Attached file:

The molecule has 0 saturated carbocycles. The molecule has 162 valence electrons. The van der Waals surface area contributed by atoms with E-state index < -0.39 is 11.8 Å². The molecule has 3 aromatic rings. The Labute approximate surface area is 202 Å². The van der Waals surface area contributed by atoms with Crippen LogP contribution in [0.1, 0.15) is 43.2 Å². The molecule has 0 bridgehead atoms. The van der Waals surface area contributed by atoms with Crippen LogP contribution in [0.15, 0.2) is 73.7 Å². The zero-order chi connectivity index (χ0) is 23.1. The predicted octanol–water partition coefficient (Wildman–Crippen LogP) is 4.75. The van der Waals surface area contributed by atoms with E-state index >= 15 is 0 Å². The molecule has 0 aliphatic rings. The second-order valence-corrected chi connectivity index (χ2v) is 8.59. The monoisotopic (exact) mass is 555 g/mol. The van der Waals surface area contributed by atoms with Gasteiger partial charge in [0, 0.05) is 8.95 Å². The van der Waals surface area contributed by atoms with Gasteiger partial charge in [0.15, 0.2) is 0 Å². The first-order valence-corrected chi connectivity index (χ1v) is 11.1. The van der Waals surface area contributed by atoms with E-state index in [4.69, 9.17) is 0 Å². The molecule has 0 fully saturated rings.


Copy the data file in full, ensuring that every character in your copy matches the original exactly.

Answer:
The molecule has 0 saturated carbocycles. The molecule has 162 valence electrons. The van der Waals surface area contributed by atoms with E-state index < -0.39 is 11.8 Å². The molecule has 3 aromatic rings. The Labute approximate surface area is 202 Å². The van der Waals surface area contributed by atoms with Crippen LogP contribution in [0.1, 0.15) is 43.2 Å². The molecule has 0 bridgehead atoms. The van der Waals surface area contributed by atoms with Crippen LogP contribution in [0.15, 0.2) is 73.7 Å². The zero-order chi connectivity index (χ0) is 23.1. The predicted octanol–water partition coefficient (Wildman–Crippen LogP) is 4.75. The van der Waals surface area contributed by atoms with E-state index >= 15 is 0 Å². The molecule has 0 aliphatic rings. The second-order valence-corrected chi connectivity index (χ2v) is 8.59. The monoisotopic (exact) mass is 555 g/mol. The van der Waals surface area contributed by atoms with Gasteiger partial charge in [0, 0.05) is 8.95 Å². The van der Waals surface area contributed by atoms with Gasteiger partial charge in [0.15, 0.2) is 0 Å². The first-order valence-corrected chi connectivity index (χ1v) is 11.1. The van der Waals surface area contributed by atoms with E-state index in [4.69, 9.17) is 0 Å². The molecule has 0 fully saturated rings.